Select Committee on Home Affairs Minutes of Evidence


Examination of Witnesses (Questions 133 - 159)

TUESDAY 11 MARCH 2008

MR LEN DUVALL AND MR PAUL STEPHENSON

  Q133  Chairman: Mr Duvall, Mr Stephenson, we are extremely grateful to you for coming to give evidence to us today. As you know, we are conducting an inquiry into policing in the 21st century, and I am very keen to start by asking you about community engagement and the expectation of the police. What exercises do you currently undertake in order to engage with local communities?

  Mr Duvall: There are a number of exercises. The Metropolitan Police Service do a number themselves at borough level in territorial policing, that is where we work with London boroughs; jointly with Council they conduct consultation exercises in producing local policing plans; they have Safer Neighbourhood Team panels that develop key individuals in neighbourhoods who they contact and talk to and use as sounding boards, and there is a panel of individuals that they bring together to talk about what the local policing plan on the neighbourhood that is developed over a period of time. They talk to local councillors—they are not part of the panels but they do liaise with local councillors about issues that are occurring within their neighbourhoods. We have a borough-wide mechanism that the Metropolitan Police Authority funds called the Legacy of the Scarman Era of Consultative Groups which we still retain and we are in the process of modernising in terms of the 21st century recognising not just holding the police to account but also the executive role of councils. We run London-wide consultation exercises; we are in the process of doing one across the 32 London boroughs about our asset property portfolio, and in the Metropolitan Police Authority itself we do a number of scrutinies, more recently the one on counter-terrorism involving every aspect of the community and how they feel about counter-terrorism, and more recently one about youth engagement, a very substantial exercise probably involving over a thousand odd people coming through the doors.

  Q134  Chairman: That sounds pretty extensive. Do you feel you are currently meeting the expectations of the people of London?

  Mr Duvall: I think as a Police Authority and at the Metropolitan Police Service in terms of all the survey work and the surveys carried out by others we retain the general confidence of the people in London about policing aspects. There are issues in communities where sometimes we have to regain their confidence, and certain incidences cause that to happen. We work hard at doing that. We know generally in terms of protecting Londoners that, much as we are the No 1 agency in tackling crime in its many forms, from graffiti and everything in between to counter-terrorism which we do both London-wide, nationally, and internationally, we do everything in between, that is what Londoners expect us to do, and basically people on the whole think that we are doing a pretty good job. We are not complacent about that and we enjoy very high confidence levels in doing that, but there are other ways we can check and test that. We are concerned; that is why I think the emphasis in the 21st century is about citizen focus; we have a mission I am constantly exhorting, and the senior management team are in agreement, to explain how we police, without giving the game away, to those who want to cause misery and mayhem to their communities; we have a mission to explain what we do and how we do it, if you come into contact with us, to make sure the public is on side.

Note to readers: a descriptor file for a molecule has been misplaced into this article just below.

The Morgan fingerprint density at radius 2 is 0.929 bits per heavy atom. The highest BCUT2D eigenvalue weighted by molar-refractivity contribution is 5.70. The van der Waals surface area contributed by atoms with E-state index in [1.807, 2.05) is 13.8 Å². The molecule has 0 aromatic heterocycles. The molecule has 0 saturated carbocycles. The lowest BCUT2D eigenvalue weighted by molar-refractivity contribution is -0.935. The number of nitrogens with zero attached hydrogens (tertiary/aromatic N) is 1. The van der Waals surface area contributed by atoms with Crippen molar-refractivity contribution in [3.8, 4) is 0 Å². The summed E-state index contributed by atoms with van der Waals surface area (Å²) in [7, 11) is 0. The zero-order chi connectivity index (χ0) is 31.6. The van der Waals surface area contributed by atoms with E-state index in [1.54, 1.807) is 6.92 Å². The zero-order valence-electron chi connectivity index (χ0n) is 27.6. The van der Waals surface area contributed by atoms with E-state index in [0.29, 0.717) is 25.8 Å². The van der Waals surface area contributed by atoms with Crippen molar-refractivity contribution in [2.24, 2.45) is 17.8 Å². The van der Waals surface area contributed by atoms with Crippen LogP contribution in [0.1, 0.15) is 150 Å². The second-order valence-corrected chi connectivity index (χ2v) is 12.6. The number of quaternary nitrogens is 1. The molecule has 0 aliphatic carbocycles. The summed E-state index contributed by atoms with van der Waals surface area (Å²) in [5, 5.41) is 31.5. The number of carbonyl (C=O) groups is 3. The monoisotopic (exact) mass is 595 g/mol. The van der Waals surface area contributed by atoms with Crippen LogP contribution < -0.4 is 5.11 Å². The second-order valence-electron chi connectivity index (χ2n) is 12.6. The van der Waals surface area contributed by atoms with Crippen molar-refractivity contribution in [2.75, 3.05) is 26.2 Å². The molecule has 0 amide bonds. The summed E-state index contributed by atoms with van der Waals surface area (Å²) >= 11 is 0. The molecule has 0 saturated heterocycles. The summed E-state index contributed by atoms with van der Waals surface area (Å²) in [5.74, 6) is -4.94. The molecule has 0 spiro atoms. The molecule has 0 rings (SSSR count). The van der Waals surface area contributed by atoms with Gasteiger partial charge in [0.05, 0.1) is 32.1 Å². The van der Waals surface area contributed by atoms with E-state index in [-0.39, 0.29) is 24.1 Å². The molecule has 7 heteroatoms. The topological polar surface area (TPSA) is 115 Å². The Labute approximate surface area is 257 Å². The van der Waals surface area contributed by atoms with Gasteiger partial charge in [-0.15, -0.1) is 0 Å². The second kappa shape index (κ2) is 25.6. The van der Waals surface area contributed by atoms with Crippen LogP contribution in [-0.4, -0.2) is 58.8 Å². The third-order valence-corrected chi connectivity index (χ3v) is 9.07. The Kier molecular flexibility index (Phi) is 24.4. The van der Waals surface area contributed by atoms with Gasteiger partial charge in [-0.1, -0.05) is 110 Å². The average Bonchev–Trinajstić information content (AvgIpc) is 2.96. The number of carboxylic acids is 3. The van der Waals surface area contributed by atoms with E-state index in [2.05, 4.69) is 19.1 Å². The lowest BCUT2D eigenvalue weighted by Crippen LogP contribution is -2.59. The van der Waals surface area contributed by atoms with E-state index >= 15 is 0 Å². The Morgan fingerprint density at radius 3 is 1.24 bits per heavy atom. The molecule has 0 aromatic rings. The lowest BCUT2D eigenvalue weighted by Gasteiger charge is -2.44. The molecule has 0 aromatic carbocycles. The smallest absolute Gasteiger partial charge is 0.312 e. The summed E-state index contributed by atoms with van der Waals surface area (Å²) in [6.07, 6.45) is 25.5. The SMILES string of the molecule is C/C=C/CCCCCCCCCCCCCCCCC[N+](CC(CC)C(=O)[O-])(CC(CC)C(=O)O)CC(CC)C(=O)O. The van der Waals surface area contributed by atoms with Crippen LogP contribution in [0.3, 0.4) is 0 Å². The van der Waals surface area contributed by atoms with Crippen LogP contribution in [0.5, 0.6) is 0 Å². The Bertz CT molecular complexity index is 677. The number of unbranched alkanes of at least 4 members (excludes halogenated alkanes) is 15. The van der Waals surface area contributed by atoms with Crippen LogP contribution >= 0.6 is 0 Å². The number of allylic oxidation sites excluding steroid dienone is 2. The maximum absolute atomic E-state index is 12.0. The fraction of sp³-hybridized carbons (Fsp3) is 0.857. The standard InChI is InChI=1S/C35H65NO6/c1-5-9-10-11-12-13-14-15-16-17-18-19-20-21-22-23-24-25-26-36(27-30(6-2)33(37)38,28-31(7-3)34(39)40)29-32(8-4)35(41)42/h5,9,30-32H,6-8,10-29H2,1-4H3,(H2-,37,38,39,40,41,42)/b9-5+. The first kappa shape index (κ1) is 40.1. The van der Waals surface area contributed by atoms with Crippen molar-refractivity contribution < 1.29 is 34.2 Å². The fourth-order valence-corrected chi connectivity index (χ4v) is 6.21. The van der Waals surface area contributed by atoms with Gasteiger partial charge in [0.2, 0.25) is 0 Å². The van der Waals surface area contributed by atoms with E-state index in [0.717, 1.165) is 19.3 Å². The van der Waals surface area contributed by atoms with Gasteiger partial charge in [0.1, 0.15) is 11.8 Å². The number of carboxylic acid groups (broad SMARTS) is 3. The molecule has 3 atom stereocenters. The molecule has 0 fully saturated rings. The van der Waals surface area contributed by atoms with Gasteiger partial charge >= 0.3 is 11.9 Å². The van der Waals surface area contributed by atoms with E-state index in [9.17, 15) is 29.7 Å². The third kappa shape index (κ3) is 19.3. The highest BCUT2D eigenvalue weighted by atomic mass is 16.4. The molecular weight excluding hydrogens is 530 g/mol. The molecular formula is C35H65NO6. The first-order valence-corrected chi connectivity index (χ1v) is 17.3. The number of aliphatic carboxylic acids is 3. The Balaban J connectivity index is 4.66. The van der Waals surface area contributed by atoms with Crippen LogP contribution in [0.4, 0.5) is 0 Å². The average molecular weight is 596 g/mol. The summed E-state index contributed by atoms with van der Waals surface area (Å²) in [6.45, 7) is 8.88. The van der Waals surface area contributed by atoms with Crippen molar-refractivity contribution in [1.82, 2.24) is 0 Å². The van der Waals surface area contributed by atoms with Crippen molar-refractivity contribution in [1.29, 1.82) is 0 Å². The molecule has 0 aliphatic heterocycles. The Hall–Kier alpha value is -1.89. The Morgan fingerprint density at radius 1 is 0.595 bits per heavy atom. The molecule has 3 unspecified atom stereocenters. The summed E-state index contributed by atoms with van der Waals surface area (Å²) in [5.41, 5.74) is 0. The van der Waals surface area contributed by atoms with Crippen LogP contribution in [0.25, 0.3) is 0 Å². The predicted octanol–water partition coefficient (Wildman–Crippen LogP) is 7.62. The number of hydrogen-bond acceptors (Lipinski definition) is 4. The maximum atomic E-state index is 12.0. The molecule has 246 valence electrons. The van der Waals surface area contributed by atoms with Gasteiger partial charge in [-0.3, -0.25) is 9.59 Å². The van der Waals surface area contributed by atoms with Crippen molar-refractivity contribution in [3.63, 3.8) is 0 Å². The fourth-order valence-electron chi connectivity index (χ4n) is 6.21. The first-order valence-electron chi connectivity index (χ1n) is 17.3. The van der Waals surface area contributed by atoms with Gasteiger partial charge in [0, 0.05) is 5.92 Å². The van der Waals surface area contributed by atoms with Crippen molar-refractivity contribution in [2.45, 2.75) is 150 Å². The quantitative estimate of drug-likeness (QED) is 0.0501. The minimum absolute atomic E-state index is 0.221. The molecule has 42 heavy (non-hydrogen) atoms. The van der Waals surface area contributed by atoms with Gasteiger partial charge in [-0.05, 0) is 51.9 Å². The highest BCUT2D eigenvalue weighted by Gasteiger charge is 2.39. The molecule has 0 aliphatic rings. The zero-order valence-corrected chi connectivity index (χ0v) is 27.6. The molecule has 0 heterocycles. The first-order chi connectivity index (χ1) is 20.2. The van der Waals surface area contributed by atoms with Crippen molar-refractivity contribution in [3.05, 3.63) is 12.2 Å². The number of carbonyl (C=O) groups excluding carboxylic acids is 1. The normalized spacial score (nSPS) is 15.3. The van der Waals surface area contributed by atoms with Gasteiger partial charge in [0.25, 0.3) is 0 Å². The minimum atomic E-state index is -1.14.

Mr Stephenson: Just to set the context here I will start off by agreeing with my Chair, which is obviously a good thing to do, that we can do a lot better and that is our intention, but if you look at what we are doing at this moment in time and at the very extensive British Crime Survey work that is taking place, and our own public attitude survey work, virtually across the board there is an increase in confidence and satisfaction, and that means we are doing something significantly different. So it is important to set that in context. But even where we have got to it does not mean to say it is where we ought to be in the future. Historically the Metropolitan Police Service has been seen as being very good at delivering on very big jobs, and we have a good record on that, but the Commissioner is on record as saying when we break it down into individual contact we are not always guaranteed to be quite as good, and that is the big mission for the Met, to make sure those daily contacts match the same quality as we deliver on the big jobs. The survey work would indicate there is a significant improvement but we have some way to go.